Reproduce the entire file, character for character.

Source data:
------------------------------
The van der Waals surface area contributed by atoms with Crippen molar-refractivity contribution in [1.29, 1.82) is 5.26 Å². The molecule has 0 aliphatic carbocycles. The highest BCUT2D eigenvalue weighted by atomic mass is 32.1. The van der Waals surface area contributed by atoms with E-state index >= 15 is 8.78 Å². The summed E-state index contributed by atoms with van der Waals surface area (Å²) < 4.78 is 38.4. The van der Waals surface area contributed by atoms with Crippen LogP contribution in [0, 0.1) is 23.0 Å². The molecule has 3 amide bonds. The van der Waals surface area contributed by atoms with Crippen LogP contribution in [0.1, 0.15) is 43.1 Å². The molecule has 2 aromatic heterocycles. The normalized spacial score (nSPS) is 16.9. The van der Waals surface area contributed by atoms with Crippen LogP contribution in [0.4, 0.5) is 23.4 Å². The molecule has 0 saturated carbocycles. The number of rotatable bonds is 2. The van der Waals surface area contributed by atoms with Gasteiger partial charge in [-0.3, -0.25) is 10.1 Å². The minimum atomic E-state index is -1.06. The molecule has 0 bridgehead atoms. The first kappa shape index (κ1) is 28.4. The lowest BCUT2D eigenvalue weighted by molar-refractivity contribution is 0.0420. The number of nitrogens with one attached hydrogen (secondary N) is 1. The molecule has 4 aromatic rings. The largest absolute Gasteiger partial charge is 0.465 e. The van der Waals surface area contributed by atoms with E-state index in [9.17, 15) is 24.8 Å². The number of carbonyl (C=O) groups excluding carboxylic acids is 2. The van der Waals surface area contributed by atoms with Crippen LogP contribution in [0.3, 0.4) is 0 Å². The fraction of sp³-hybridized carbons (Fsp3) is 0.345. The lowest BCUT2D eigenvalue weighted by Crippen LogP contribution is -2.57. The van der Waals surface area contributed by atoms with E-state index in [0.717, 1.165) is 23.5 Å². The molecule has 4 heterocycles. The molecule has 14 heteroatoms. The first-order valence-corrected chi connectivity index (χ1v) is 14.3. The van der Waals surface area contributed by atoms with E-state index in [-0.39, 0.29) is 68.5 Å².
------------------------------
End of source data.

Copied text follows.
The van der Waals surface area contributed by atoms with Crippen molar-refractivity contribution in [1.29, 1.82) is 5.26 Å². The molecule has 0 aliphatic carbocycles. The highest BCUT2D eigenvalue weighted by atomic mass is 32.1. The van der Waals surface area contributed by atoms with E-state index >= 15 is 8.78 Å². The summed E-state index contributed by atoms with van der Waals surface area (Å²) < 4.78 is 38.4. The van der Waals surface area contributed by atoms with Crippen LogP contribution in [0, 0.1) is 23.0 Å². The molecule has 3 amide bonds. The van der Waals surface area contributed by atoms with Crippen LogP contribution in [0.1, 0.15) is 43.1 Å². The molecule has 2 aromatic heterocycles. The normalized spacial score (nSPS) is 16.9. The van der Waals surface area contributed by atoms with Crippen LogP contribution in [0.4, 0.5) is 23.4 Å². The molecule has 0 saturated carbocycles. The number of rotatable bonds is 2. The van der Waals surface area contributed by atoms with Gasteiger partial charge in [-0.3, -0.25) is 10.1 Å². The minimum atomic E-state index is -1.06. The molecule has 0 bridgehead atoms. The first kappa shape index (κ1) is 28.4. The lowest BCUT2D eigenvalue weighted by molar-refractivity contribution is 0.0420. The number of nitrogens with one attached hydrogen (secondary N) is 1. The molecule has 4 aromatic rings. The largest absolute Gasteiger partial charge is 0.465 e. The van der Waals surface area contributed by atoms with E-state index in [9.17, 15) is 24.8 Å². The number of carbonyl (C=O) groups excluding carboxylic acids is 2. The van der Waals surface area contributed by atoms with Crippen LogP contribution in [0.3, 0.4) is 0 Å². The fraction of sp³-hybridized carbons (Fsp3) is 0.345. The lowest BCUT2D eigenvalue weighted by Crippen LogP contribution is -2.57. The van der Waals surface area contributed by atoms with E-state index in [0.717, 1.165) is 23.5 Å². The molecule has 4 heterocycles. The molecule has 14 heteroatoms. The first-order valence-corrected chi connectivity index (χ1v) is 14.3. The van der Waals surface area contributed by atoms with E-state index in [-0.39, 0.29) is 68.5 Å².